It is this sort of flexibility with Sentroller, which sets it apart from other firms, which have monitoring products in the sector, notes the company boss.

History of the company

Kadonoff came up with the technology after he left General Electric (NYSE:GE), where he worked in the grid automation division.

In Sentroller, he wanted to create a physical product, which would answer questions such as what's costing a business money and where the problems are. In other words, the answers needed to keep a business in the black.

He also had an eye on the planet and energy usage and wanted it to be sustainable.

The firm was founded in 2012 but was not always focused on cannabis.

Previously, the technology was applied in energy management and solar, and agriculture but Kadonoff and the team pivoted to the sector in 2016 due to the attractive margins.

The value of a square foot of cannabis is around $700, which is more impressive than $7 for tomatoes, he explains.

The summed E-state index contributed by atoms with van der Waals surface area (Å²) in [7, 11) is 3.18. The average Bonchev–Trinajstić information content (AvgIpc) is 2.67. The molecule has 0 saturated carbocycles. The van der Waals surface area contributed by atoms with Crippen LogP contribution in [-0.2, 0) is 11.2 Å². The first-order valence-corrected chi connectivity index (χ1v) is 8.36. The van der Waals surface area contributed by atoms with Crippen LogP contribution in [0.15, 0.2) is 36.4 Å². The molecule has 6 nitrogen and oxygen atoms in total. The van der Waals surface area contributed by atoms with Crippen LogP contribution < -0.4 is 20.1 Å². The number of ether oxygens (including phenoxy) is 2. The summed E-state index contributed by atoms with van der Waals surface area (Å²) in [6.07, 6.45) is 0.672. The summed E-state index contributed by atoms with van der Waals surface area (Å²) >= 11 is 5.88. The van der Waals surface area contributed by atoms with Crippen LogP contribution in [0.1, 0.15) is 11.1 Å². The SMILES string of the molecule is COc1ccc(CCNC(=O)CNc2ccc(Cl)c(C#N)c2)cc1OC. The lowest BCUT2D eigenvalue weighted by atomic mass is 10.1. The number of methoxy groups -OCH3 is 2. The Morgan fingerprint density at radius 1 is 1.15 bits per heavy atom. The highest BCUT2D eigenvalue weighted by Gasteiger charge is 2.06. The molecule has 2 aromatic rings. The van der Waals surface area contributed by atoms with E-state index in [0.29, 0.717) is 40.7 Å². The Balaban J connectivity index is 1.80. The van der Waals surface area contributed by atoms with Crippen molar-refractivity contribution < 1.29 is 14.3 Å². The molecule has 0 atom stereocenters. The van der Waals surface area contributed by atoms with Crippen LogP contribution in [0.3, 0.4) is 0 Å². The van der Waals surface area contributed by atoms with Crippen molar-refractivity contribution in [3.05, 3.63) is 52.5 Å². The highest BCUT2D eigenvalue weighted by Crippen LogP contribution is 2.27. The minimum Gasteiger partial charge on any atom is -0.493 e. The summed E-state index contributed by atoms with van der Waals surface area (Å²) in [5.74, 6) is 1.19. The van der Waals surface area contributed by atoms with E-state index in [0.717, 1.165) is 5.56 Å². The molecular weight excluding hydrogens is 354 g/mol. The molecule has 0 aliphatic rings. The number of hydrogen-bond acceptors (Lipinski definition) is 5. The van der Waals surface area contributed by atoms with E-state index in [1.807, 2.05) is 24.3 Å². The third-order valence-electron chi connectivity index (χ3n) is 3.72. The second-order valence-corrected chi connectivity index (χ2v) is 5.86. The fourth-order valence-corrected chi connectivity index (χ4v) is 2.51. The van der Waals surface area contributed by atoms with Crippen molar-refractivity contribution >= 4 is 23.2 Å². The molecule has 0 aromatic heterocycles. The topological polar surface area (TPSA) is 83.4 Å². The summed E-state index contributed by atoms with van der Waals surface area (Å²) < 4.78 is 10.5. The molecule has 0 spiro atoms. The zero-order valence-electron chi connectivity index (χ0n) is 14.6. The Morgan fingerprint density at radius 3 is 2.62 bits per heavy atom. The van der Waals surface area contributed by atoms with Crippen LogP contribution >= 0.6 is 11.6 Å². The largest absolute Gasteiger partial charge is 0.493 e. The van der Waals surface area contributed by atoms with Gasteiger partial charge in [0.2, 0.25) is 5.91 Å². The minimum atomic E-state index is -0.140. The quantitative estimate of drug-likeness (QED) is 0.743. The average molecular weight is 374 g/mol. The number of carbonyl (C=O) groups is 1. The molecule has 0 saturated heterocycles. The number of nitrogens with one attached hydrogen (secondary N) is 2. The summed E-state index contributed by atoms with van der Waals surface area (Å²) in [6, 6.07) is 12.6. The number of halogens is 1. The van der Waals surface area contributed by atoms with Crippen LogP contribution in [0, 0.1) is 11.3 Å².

As for the potential addressable market for Braingrid's technology, it doesn't take much to realize it's absolutely huge, with around 110 million square feet or cannabis being grown in the USA alone.

The firm currently has 13 customers in western US and Canada (that includes energy firms, for which it provides monitoring services) but that number expanding already and the focus is on getting ever more cannabis producing clients.

In its last nine month statement to October 31, 2018, Braingrid posted revenue of $169,000 versus $32,547 in the same period of 2017, while the net loss, as would be expected at this stage of development, stood at around £1.48 million.